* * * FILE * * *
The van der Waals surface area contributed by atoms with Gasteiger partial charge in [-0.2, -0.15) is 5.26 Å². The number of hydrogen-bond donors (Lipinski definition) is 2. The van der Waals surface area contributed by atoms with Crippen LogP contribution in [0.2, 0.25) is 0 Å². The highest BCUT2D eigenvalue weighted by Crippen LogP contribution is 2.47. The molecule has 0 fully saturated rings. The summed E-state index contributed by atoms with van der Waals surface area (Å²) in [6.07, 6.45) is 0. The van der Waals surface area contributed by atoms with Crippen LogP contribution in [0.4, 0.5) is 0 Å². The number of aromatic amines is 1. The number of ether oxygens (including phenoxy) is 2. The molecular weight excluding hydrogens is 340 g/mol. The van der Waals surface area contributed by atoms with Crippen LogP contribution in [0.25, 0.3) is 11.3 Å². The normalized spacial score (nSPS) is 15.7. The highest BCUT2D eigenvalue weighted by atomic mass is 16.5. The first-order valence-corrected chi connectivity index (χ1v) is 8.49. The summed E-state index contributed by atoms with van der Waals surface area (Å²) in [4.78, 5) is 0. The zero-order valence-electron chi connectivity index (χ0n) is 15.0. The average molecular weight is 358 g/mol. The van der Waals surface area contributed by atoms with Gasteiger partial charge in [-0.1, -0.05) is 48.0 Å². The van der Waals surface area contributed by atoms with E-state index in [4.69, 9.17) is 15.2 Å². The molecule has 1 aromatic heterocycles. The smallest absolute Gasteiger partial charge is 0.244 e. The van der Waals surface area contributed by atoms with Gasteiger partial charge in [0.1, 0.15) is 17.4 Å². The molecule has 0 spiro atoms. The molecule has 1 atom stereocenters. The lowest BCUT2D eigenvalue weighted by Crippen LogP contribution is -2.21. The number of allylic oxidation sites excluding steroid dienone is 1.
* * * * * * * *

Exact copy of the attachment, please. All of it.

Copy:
The van der Waals surface area contributed by atoms with Gasteiger partial charge in [-0.2, -0.15) is 5.26 Å². The number of hydrogen-bond donors (Lipinski definition) is 2. The van der Waals surface area contributed by atoms with Crippen LogP contribution in [0.2, 0.25) is 0 Å². The highest BCUT2D eigenvalue weighted by Crippen LogP contribution is 2.47. The molecule has 0 fully saturated rings. The summed E-state index contributed by atoms with van der Waals surface area (Å²) in [6.07, 6.45) is 0. The van der Waals surface area contributed by atoms with Crippen LogP contribution in [0.4, 0.5) is 0 Å². The number of aromatic amines is 1. The number of ether oxygens (including phenoxy) is 2. The molecular weight excluding hydrogens is 340 g/mol. The van der Waals surface area contributed by atoms with Crippen LogP contribution in [0.25, 0.3) is 11.3 Å². The normalized spacial score (nSPS) is 15.7. The highest BCUT2D eigenvalue weighted by atomic mass is 16.5. The first-order valence-corrected chi connectivity index (χ1v) is 8.49. The summed E-state index contributed by atoms with van der Waals surface area (Å²) in [4.78, 5) is 0. The zero-order valence-electron chi connectivity index (χ0n) is 15.0. The average molecular weight is 358 g/mol. The van der Waals surface area contributed by atoms with Gasteiger partial charge in [-0.1, -0.05) is 48.0 Å². The van der Waals surface area contributed by atoms with E-state index in [4.69, 9.17) is 15.2 Å². The molecule has 1 aromatic heterocycles. The smallest absolute Gasteiger partial charge is 0.244 e. The van der Waals surface area contributed by atoms with Gasteiger partial charge in [0.1, 0.15) is 17.4 Å². The molecule has 0 spiro atoms. The molecule has 1 atom stereocenters. The lowest BCUT2D eigenvalue weighted by Crippen LogP contribution is -2.21. The number of allylic oxidation sites excluding steroid dienone is 1.